Christopher Flynn

Machine Learning
Systems Architect,
PhD Mathematician

Open Source



pbspark - Protocol buffers and pyspark

2021-12-08 Feed

Image by fsHH from Pixabay

When working with spark and strongly typed data, Apache Avro is generally the schema definition and serialization format for transmitting data. Spark has built-in avro support, as does Kafka and its schema registry, with which Spark integrates easily using structured streaming.

A popular alternative to avro is google’s protocol buffers, or protobuf. Compared to avro and other common serialization formats, protobuf is generally more compact, performant, and readable (imho).

Unlike avro, protobuf isn’t supported out of the box in pyspark. However, using the new pbspark package, we can easily perform similar conversions between encoded protobuf messages and pyspark structs.

For example, suppose we have a pyspark DataFrame which contains a column value which has protobuf encoded messages of our SimpleMessage, defined here:

syntax = "proto3";

package example;

message SimpleMessage {
  string name = 1;
  int64 quantity = 2;
  float measure = 3;

Using pbspark we can decode the messages into spark StructType and then flatten them. We can also re-encode them into protobuf messages:

from example.example_pb2 import SimpleMessage
from pbspark import MessageConverter
from pyspark.sql.functions import struct
from pyspark.sql.session import SparkSession

spark = SparkSession.builder.getOrCreate()

# build a sample dataframe with a single column with a protobuf message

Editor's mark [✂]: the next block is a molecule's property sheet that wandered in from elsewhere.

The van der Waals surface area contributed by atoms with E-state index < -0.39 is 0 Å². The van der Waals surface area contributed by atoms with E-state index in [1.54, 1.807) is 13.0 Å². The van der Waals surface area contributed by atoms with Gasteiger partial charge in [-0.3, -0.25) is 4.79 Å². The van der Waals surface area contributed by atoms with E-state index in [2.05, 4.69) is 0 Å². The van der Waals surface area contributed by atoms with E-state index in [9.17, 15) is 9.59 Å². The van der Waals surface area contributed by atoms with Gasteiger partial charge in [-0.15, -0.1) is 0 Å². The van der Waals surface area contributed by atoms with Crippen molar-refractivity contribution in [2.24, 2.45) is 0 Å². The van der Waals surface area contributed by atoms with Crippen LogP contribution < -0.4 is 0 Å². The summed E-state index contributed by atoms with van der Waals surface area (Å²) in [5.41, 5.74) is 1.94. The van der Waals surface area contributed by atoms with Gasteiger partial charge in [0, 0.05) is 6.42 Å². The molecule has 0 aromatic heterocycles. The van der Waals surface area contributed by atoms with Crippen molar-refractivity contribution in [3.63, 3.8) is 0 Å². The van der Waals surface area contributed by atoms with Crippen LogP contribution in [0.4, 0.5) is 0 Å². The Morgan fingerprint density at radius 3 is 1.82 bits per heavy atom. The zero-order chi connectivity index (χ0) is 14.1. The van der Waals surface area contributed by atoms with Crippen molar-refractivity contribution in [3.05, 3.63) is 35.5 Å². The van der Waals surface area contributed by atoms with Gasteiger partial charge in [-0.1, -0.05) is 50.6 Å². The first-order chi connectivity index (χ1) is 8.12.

example = SimpleMessage(name="hello", quantity=5, measure=12.3)
data = [{"value": example.SerializeToString()}]
df = spark.createDataFrame(data)

# convert the encoded messages to pyspark structs
mc = MessageConverter()
df_decoded =
    mc.from_protobuf(df.value, SimpleMessage).alias("value")
df_flattened ="value.*")

# +-----+--------+-------+
# | name|quantity|measure|
# +-----+--------+-------+
# |hello|       5|   12.3|
# +-----+--------+-------+

# StructType(List(StructField(name,StringType,true),StructField(quantity,IntegerType,true),StructField(measure,FloatType,true))

# convert back to encoded message
df_encoded =
    mc.to_protobuf(struct(df_flattened.value), SimpleMessage).alias("value")

How does it work?

It’s relatively straightforward. In order to convert from protobuf to pyspark we just need to map the types. Protobuf maintains a map of C++ types to python types, so we just have to instead map them to pyspark types.

from google.protobuf.descriptor import FieldDescriptor
from pyspark.sql.types import *

# Protobuf types map to these CPP Types. We map
# them to Spark types for generating a spark schema
_CPPTYPE_TO_SPARK_TYPE_MAP: t.Dict[int, t.Type[DataType]] = {
    FieldDescriptor.CPPTYPE_INT32: IntegerType,
    FieldDescriptor.CPPTYPE_INT64: LongType,
    FieldDescriptor.CPPTYPE_UINT32: LongType,
    FieldDescriptor.CPPTYPE_UINT64: LongType,
    FieldDescriptor.CPPTYPE_DOUBLE: DoubleType,
    FieldDescriptor.CPPTYPE_FLOAT: FloatType,
    FieldDescriptor.CPPTYPE_BOOL: BooleanType,
    FieldDescriptor.CPPTYPE_ENUM: StringType,
    FieldDescriptor.CPPTYPE_STRING: StringType,

With this mapping we can walk the protobuf Message descriptor hierarchy and build a spark schema. Using this schema we declare a pyspark udf to handle the conversion, which is just using protobuf’s MessageToDict function to deserialize. The deserialized message gets coerced into the map-inferred schema.

pbspark also supports custom serde of specific message types. In particular, it has opt-in support for working with google.protobuf.Timestamp conversion to/from python datetimes.

from pbspark import MessageConverter

mc = MessageConverter()
mc.register_timestamp_serializer()  # decode Timestamp to datetimes
mc.register_timestamp_deserializer()  # expect datetimes for Timestamp

Further reading


protocol buffers



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